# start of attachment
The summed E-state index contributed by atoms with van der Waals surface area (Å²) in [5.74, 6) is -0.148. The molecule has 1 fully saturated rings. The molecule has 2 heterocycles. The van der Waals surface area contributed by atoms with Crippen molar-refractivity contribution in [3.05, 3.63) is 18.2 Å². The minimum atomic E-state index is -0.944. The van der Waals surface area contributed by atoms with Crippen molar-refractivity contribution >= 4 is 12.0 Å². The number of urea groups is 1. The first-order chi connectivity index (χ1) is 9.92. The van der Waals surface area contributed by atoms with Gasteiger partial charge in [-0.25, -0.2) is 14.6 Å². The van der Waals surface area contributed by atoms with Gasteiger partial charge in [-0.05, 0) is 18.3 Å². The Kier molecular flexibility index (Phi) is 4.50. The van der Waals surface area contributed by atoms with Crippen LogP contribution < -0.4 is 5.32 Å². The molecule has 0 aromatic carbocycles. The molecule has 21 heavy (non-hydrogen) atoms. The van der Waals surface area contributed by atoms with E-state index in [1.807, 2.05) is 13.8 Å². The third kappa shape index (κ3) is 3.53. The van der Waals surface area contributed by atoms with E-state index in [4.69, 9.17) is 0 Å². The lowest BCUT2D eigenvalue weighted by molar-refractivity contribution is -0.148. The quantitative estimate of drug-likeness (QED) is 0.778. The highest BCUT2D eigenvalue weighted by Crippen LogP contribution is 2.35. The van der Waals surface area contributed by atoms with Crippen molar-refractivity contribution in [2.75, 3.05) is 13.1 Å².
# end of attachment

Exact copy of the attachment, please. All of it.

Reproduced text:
The summed E-state index contributed by atoms with van der Waals surface area (Å²) in [5.74, 6) is -0.148. The molecule has 1 fully saturated rings. The molecule has 2 heterocycles. The van der Waals surface area contributed by atoms with Crippen molar-refractivity contribution in [3.05, 3.63) is 18.2 Å². The minimum atomic E-state index is -0.944. The van der Waals surface area contributed by atoms with Crippen molar-refractivity contribution >= 4 is 12.0 Å². The number of urea groups is 1. The first-order chi connectivity index (χ1) is 9.92. The van der Waals surface area contributed by atoms with Gasteiger partial charge in [-0.25, -0.2) is 14.6 Å². The van der Waals surface area contributed by atoms with Gasteiger partial charge in [-0.05, 0) is 18.3 Å². The Kier molecular flexibility index (Phi) is 4.50. The van der Waals surface area contributed by atoms with Crippen LogP contribution < -0.4 is 5.32 Å². The molecule has 0 aromatic carbocycles. The molecule has 21 heavy (non-hydrogen) atoms. The van der Waals surface area contributed by atoms with E-state index in [1.807, 2.05) is 13.8 Å². The third kappa shape index (κ3) is 3.53. The van der Waals surface area contributed by atoms with E-state index in [4.69, 9.17) is 0 Å². The lowest BCUT2D eigenvalue weighted by molar-refractivity contribution is -0.148. The quantitative estimate of drug-likeness (QED) is 0.778. The highest BCUT2D eigenvalue weighted by Crippen LogP contribution is 2.35. The van der Waals surface area contributed by atoms with Crippen molar-refractivity contribution in [2.75, 3.05) is 13.1 Å².